"Then get out!" Chantilly yelled.

"I can't tell you what I don't know, Celestine." The woman sighed. "You have no reason to believe me, but it's true. He was not the responsibility of my suit."

Chantilly leaned back against the wall sullenly, the irony taking the fight out of her. The heavy chains around her wrists and waist pulled her downwards. "What information could you possibly offer me, then," she whispered, the awkward position pushing the breath out of her.

"I can tell you about your mother." The woman spoke seriously, in a tone so low that Chantilly strained to hear.

"What good does that do me? There's nothing to know. She's dead," Chantilly stated, emotionless.

"She also grew up alone, just as you did. She grew up with questions. Wondering why..." the woman trailed off, looking into Chantilly's eyes. "Born into circumstances that shaped her fate, setting her path without ever truly having a choice."

Chantilly stared back. "And how would you know about my mother," she said, a hint of curiosity lining her voice.

The queen sighed heavily.
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PostSubject: ((many weeks later))   Sun Feb 22, 2009 2:53 am

"It's that time again, Celestine. Have you decided to cooperate?"

Chantilly laid motionlessly, giving no response. Perhaps they'd think she was dead and throw her overboard. Besides, there was little she could do to assess the speaker anyway. Her eyes were swollen shut from blood and tears, rendering her functionally blind. Her muscles were weak from starvation, purple bruises lining her arms, her back, her jaw, so that movement was impossible without excruciating pain.

She heard boots approach, as they always did now. It was the same every day - if it really was a day. She couldn't tell. After the meeting with the Umbra queen, the deuce's former restraint had evaporated with a vengeance. At first she had attempted to track the days, guessing at the intervals, but hunger and despair had clouded her thoughts too much to make any semblance of a logical estimate now. It could have been weeks, months, years. She faded in and out of consciousness, unaware of the passing of time. But it didn't matter how long it had been since the last beating... it was time for the next.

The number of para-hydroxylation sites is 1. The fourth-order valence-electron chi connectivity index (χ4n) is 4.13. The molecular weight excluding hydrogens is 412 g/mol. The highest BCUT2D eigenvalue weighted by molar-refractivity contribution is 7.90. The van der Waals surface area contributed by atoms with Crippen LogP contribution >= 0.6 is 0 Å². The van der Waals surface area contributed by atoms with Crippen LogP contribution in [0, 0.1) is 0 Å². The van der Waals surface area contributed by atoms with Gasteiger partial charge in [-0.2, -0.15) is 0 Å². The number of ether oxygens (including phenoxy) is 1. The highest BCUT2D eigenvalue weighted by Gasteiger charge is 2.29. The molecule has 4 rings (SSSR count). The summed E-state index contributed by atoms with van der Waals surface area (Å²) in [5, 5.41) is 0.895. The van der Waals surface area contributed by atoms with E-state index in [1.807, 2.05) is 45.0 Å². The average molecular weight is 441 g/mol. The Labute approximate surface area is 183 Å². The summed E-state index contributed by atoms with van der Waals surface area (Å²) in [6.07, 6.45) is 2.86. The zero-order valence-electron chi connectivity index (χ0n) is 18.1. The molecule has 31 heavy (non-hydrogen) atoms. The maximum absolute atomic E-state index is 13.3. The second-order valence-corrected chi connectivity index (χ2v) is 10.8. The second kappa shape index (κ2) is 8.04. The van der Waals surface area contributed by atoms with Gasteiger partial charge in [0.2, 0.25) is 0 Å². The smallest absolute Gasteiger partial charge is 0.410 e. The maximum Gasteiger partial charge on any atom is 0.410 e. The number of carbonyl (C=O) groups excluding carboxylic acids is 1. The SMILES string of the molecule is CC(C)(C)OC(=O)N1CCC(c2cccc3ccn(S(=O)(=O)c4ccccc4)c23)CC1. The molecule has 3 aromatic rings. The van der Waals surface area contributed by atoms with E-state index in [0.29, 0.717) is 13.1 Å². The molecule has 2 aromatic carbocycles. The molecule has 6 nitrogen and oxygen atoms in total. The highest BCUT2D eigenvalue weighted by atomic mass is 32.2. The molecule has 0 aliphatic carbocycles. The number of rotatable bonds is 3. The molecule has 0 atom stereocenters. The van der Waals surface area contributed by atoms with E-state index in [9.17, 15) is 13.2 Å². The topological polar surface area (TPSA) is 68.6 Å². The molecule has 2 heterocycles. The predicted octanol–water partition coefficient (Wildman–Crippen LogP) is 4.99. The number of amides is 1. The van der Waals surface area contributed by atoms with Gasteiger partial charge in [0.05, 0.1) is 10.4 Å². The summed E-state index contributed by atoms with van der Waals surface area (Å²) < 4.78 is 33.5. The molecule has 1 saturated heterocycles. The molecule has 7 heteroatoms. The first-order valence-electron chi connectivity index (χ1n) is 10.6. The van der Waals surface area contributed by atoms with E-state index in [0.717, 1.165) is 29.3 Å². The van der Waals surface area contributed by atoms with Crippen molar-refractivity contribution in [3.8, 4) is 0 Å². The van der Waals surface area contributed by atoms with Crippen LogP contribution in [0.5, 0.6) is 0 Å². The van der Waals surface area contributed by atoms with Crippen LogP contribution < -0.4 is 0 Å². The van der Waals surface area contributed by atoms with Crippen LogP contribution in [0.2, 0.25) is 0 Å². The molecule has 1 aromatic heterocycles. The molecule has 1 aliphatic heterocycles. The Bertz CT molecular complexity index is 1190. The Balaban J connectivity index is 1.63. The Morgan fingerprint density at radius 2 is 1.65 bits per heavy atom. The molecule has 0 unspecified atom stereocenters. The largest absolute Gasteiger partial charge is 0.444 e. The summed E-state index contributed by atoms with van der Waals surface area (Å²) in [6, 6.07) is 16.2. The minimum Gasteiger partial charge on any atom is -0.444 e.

"You aren't going to tell us?" the deuce's voice snarled. "You know the punishment for your insolence."

A boot connected with her chest, knocking the wind out of her heaving chest. She felt and heard a crack as a rib finally broke under the pressure. She gasped from the shock of it more than the pain. Until now, they'd been careful not to break her bones or open her flesh - they'd kept her intact, for reasons Chantilly could hardly begin to fathom. Apparently those days had ended now as well. A wave of despair coursed through her.

A new voice, one of the guards most likely. "Sir, I mean no disrespect, but the queen said - "

"&%!# the queen! She's keeping me from finding the sword with all her rules of how to treat our little guest. She thinks I don't know, but I know. I know why," the deuce said menacingly. Her head lifted off the ground, pulled up by the strands of her matted hair. "You see this face? This pretty, pretty face..."

Her hair yanked hard, straining her neck as her head bobbled helplessly side to side. "Don't you recognize it? We've all been taken for fools!" The deuce again, his voice rising. The point of a blade pressed into her forehead. Chantilly could feel the warm blood trickling down the left side of her face.

"Her daughter?" the new voice asked, disbelievingly.

"Mon Dieu, could you be any more dense?" the deuce hissed. "Her granddaughter. The queen's older than both of us put together."

"So you're going to kill her then? The girl, I mean."

"Non. I value my life. As do you. It's likely not a secret at the top of the hierarchy. We'd be dead before we left the compound." The blade swiftly moved down Chantilly's face, cutting her badly, as if to illustrate the point. She tried to cry out, but her voice was nowhere to be found.

"Then... what?"

The deuce paused. "She'll talk." He smiled. "She'll talk."
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PostSubject: ((months later))   Sun Feb 22, 2009 2:55 am

The screaming stopped.